While it is true that Patricia Wentworth's Miss Silver mysteries tend to run on a certain formula--someone dies; either it's mistakenly called suicide or an innocent person is fingered as the culprit (sometimes both happen in quick succession in the same story); former client or former charge of the governess suggests bringing in Miss Silver; there is a young romantic couple (or two) who need things straightened out so they can live happily ever after; and the police repeatedly go down blind alleys while Miss Silver whips clues out of her knitting bag faster than she can knit one of her endless supply of socks, baby layettes, etc.--she has a knack of description and a grasp of character that make each outing seem fresh and new. She also has quite few tricks in her own bag. I changed my mind repeatedly on who the culprit was and just barely managed to settle on the correct one before Miss Silver did. It's always pleasant to be fooled for most of the book and then edge out the detective by a nose at the finish line.
This particular outing begins like a spy thriller--and there is always the possibility of enemy agents seeking to gain control of Harsch's discovery--but Wentworth never really takes us out of the cozy realm. The events are firmly lodged in the typical British villages with all the trappings and Miss Silver plays the part of the talkative older lady to the hilt. It's amazing how she shrewdly leads witnesses to produce evidence that the police would never be able to pry out of them with a crowbar. I thoroughly enjoyed my visit to war-era Britain. A satisfying read and nicely plotted mystery for four stars.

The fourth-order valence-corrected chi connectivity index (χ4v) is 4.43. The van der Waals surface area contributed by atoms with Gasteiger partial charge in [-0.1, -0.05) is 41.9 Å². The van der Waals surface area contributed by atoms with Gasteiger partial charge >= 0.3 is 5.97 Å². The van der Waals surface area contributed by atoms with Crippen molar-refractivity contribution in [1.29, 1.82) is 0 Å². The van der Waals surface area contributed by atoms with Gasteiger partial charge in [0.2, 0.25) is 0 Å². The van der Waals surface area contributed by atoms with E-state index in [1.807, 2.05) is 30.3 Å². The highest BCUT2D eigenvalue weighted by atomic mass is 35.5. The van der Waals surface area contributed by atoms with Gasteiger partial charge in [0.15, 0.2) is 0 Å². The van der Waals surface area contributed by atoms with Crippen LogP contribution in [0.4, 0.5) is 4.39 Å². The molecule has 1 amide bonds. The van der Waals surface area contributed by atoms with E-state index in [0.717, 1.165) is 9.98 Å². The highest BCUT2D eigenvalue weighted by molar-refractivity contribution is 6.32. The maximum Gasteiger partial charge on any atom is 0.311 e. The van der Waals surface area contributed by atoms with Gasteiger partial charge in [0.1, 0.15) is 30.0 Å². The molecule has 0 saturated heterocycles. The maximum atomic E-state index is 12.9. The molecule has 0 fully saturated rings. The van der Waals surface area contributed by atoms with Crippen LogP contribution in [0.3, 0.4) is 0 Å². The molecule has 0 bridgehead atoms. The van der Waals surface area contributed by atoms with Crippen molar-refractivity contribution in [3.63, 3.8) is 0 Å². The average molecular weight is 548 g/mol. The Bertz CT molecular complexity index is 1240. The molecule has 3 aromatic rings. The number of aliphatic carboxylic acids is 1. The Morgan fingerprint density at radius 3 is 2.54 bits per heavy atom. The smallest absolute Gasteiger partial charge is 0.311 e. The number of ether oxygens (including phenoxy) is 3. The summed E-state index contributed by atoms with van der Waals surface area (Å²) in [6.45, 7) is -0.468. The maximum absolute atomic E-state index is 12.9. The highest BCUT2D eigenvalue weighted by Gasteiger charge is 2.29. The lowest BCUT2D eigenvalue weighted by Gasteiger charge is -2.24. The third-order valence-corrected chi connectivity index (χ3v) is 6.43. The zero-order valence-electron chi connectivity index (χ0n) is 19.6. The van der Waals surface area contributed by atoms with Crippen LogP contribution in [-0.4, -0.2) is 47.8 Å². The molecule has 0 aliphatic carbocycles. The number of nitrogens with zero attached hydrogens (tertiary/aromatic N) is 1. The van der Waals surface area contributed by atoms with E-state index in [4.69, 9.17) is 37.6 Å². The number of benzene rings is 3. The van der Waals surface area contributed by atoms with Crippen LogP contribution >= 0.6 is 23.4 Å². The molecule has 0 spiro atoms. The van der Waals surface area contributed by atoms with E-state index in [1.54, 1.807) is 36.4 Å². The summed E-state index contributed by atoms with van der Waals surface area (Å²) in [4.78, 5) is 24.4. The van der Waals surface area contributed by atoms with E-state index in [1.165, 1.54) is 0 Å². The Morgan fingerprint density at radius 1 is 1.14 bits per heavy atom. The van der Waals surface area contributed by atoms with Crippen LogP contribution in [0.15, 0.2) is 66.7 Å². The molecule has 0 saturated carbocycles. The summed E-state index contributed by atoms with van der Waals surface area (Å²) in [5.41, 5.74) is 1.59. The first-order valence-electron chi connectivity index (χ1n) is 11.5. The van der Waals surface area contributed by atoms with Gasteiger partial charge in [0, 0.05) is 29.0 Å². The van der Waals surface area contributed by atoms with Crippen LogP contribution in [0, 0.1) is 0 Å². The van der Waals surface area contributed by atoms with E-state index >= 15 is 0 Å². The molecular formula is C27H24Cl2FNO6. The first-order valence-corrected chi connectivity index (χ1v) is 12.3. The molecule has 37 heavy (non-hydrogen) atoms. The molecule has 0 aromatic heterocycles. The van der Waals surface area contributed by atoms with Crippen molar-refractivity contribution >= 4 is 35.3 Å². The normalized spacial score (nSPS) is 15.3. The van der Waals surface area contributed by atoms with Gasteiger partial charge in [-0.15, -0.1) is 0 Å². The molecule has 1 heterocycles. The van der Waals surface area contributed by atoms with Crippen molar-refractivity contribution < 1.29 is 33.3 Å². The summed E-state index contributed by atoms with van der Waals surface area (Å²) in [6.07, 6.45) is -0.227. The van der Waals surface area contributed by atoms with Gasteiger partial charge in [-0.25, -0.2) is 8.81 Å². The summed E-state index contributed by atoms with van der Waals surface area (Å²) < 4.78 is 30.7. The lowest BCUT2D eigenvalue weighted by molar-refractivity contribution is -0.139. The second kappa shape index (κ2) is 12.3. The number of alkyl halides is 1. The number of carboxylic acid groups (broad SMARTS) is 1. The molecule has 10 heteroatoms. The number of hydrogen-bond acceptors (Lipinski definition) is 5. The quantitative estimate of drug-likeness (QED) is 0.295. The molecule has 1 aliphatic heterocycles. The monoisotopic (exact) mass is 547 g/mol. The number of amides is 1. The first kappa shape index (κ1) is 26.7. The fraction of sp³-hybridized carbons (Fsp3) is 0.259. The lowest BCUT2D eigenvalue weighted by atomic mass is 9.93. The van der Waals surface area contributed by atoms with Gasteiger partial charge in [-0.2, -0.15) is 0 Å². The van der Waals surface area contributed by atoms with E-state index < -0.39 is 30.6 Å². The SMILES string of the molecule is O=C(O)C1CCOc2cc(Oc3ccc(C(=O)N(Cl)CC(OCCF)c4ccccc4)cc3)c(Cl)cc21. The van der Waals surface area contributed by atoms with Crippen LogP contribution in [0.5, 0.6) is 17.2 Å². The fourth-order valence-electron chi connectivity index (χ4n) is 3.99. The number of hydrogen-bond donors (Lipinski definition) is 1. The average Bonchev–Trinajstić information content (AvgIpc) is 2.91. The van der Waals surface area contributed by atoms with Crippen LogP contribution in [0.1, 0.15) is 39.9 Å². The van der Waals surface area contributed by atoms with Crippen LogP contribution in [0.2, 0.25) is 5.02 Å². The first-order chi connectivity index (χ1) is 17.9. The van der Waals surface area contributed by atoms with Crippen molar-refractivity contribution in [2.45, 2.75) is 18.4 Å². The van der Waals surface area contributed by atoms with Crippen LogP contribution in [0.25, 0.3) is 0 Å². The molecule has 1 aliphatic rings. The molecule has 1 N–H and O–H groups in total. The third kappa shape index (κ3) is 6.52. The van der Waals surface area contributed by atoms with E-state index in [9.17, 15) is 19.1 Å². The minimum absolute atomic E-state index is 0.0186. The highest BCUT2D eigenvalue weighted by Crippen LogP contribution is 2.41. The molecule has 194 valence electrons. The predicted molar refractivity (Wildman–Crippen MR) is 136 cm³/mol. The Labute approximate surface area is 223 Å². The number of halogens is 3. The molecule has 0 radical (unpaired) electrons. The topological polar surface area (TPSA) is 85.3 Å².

If men knew how very foolish they appear when they allow a silly young woman to twist them round her little finger, it would at any rate preserve them from exposing themselves to ridicule in company. [Miss Doncaster] (p. 77)
Poor dear Medora! And she won't tell me anything--not anything at all. She doesn't even cry. You know, it really does you a great deal of good to cry when you are feeling unhappy. [Miss Sophy] (109)
And what call have you got to go bringing down the London police after that? Let them stay at home and mind their own murders, I say, and not come ferreting and worriting where nobody wants them. [Mrs. Bush] (134)
...you know what men are--it's no good talking , they just go their own way. [Mrs. Bush] (136)
Very correct--aren't you? When you start saying sir every time you open your mouth, I begin to look out for what you've been up to. [Chief Inspector Lamb] (139)
When something has happened it is no use trying to remain in the past, or to refuse to accept what the present demands of us. [Miss Silver] (142)
Miss Silver looked at him reprovingly. Her manner indicated that discourtesy relegated one mentally and morally to either the nursery or the slum. (196)